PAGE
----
Oceanibulbus indolifex

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A Microbial Biorealm page on the genus Oceanibulbus indolifex

Classification

Higher order taxa

Bacteria; Proteobacteria; Alphaproteobacteria; Rhodobacterales; Rhodobacteraceae

Species

This transmission electron microscope image shows the white inclusion bodies of Oceanibulbus indolifex [[1]]

Oceanibulbus indolifex

NCBI taxonomy

Description and significance

This light microscope image shows the swollen end, rod shaped cells of Oceanibulbus indolifex [[2]]

Oceanibulbus indolifex is a rod shaped, gram-negative proteobacteria that forms shiny, white colonies and is not known to be pathogenic to humans. The bacterium was referred to as HEL-45T before it was discovered to be a new species. The bacterium was discovered on September 23, 1998 on the North Sea at 54° 08’ N 7° 52’ E. The sample was taken 2 km from the island of Helgoland at a depth of 10 m. This bacterium is significant because it marks the discovery of a new aerobic species of bacterium that thrives well below the ocean surface.(3)

Genome structure

Oceanibulbus indolifex contains one circular chromosome. The whole genome has not yet been sequence. The complete sequence of the 16S rRNA gene of Oceanibulbus indolifex has a 97.4% identical sequence to Sulfitobacter mediterraneus and a 96.5% identical sequence to Staleya guttiformis. Thus, no other closely related microbes are known, thus supporting the discovery of a new genus and species. Analysis of the genome for Oceanibulbus indolifex indicates 60% G+C content of the DNA.(5)

Cell and colony structure

Oceanibulbus indolifex is a gram-negative bacterium with irregular rod shaped single cells. The rod cells have slightly swollen ends. The cells range in length from 3-5 μm and in width from 1.8-2.5 μm. Oceanibulbus indolifex forms white colored colonies with a characteristic shiny surface. The bacterium consists of white inclusion bodies that are not gas vesicles. These storage granules stain black with Sudan Black stain suggesting they contain poly-β-hydroxybutyrate, a common bacterial storage compound.(3,4)

Metabolism

Oceanibulbus indolifex is an obligate aerobe, non-fermentative bacterium that requires oxygen to grow. The bacterium is a heterotroph that utilizes D-glucose, pyruvate, DL- lactate, serine, ornithine, alanine, asparagine, L-aspartate, L-glutamate, L-proline, succinate, mannitol, adipate, malate, citrate and glycerol as its carbon source and external electron donor reductant sources. Oceanibulbus indolifex contains Q10 (uibiquinone 10) as its dominant respiratory quinone in the electron transport chain to aid in ATP synthesis. Q10 is specific to members of Alphaproteobacteria class. Oceanibulbus indolifex does not hydrolyze gelatin, starch, urea, or aesculin. The bacterium tested slightly positive for the presence of cytochrome oxidase a transmembrane protein complex in the electron transport chain that transfers electrons to oxygen and translocates four protons per electron to help create a gradient for ATP synthesis. Oceanibulbus indolifex does not reduce nitrate to nitrite. The bacterium produces indole, cyclic dipeptides, and thryptanthrin.(4,6)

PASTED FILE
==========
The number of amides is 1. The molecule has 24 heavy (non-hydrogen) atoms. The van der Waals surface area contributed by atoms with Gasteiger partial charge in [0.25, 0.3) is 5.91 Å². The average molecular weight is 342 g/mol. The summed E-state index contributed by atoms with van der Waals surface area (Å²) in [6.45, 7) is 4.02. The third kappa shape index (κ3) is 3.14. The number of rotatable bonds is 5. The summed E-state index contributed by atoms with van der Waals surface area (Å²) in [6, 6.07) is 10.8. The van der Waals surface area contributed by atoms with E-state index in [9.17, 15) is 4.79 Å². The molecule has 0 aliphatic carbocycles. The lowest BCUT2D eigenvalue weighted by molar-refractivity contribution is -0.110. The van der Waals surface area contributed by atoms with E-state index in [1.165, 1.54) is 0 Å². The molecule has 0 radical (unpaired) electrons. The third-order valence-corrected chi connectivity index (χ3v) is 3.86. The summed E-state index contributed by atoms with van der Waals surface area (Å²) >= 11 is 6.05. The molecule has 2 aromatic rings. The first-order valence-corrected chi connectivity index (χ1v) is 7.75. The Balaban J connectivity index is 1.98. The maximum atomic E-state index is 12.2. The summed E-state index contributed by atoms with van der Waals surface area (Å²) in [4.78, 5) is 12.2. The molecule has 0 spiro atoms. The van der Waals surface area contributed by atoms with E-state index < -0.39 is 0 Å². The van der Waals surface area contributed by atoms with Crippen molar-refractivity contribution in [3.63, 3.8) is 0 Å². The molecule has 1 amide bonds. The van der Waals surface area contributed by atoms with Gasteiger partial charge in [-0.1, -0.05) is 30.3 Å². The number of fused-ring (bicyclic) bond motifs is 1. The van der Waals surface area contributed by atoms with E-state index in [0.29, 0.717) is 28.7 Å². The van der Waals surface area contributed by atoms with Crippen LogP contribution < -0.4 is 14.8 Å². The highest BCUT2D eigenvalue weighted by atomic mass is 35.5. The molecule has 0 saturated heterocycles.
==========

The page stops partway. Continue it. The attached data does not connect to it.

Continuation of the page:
Ecology

Oceanibulbus indolifex has optimum growth from 25-30°C but can grow in a range all the way down to 8°C. The bacterium’s optimum growth occurs at a pH of 7 but it can tolerate a range from 7-9. The optimum salts concentration for growth is 3-5% and the halotolerance range is from 1-10%. Oceanibulbus indolifex does not grow in medium lacking salts or in medium containing only sodium chloride.(3)

Pathology

Oceanibulbus indolifex has no known pathogenic effects on humans. The bacterium does have genes coding for β-lactamases indicating resistance to β-lactam antibiotics like penicillins, cephamycins, and carbapenems. Oceanibulbus indolifex is susceptible to aminoglycosides, antibiotics derived from bacteria of the genus Streptomyces that interfere with bacterial ribosome function.(3)

References

[[3]Wagner-Do ̈bler, I., Rheims, H., Felske, A., El-Ghezal, A., Flade-Schro ̈der, D., Laatsch, H., Lang, S., Pukall, R., Tindall, B., 2004. Oceanibulbus indolifex gen. nov., sp. nov., a North Sea alphaproteobacterium that produces bioactive metabolites. International Journal of Systematic and Evolutionary Microbiology doi: 10.1099/ijs.0.02850-0]

[[4]Piekarski, T., Buchholz, I., Drepper, T., Schobert, M., Wagner-Doebler, I., Tielen, P., Dieter Jahn, D., 2009. Genetic tools for the investigation of Roseobacter clade bacteria. BioMedCentral Microbiology doi:10.1186/1471-2180-9-265]

[[5]Tang, K., Huang, H., Jiao, N., Wu, C., 2010. Phylogenomic Analysis of Marine Roseobacters. PLoS ONE 5(7): e11604. doi:10.1371/journal.pone.0011604]

[[6]Thiel, V., Brinkhoff, T., Dickschat, J., Wickel, S., Grunenberg, J., Simonb, M., Schulz, S., 2009. Identification and biosynthesis of tropone derivatives and sulfur volatiles produced by bacteria of the marine Roseobacter clade. Organic and Biomolecular Chemistry DOI: 10.1039/B909133E]


Edited by Ariel Kaplan of Dr. Lisa R. Moore, University of Southern Maine, Department of Biological Sciences, http://www.usm.maine.edu/bio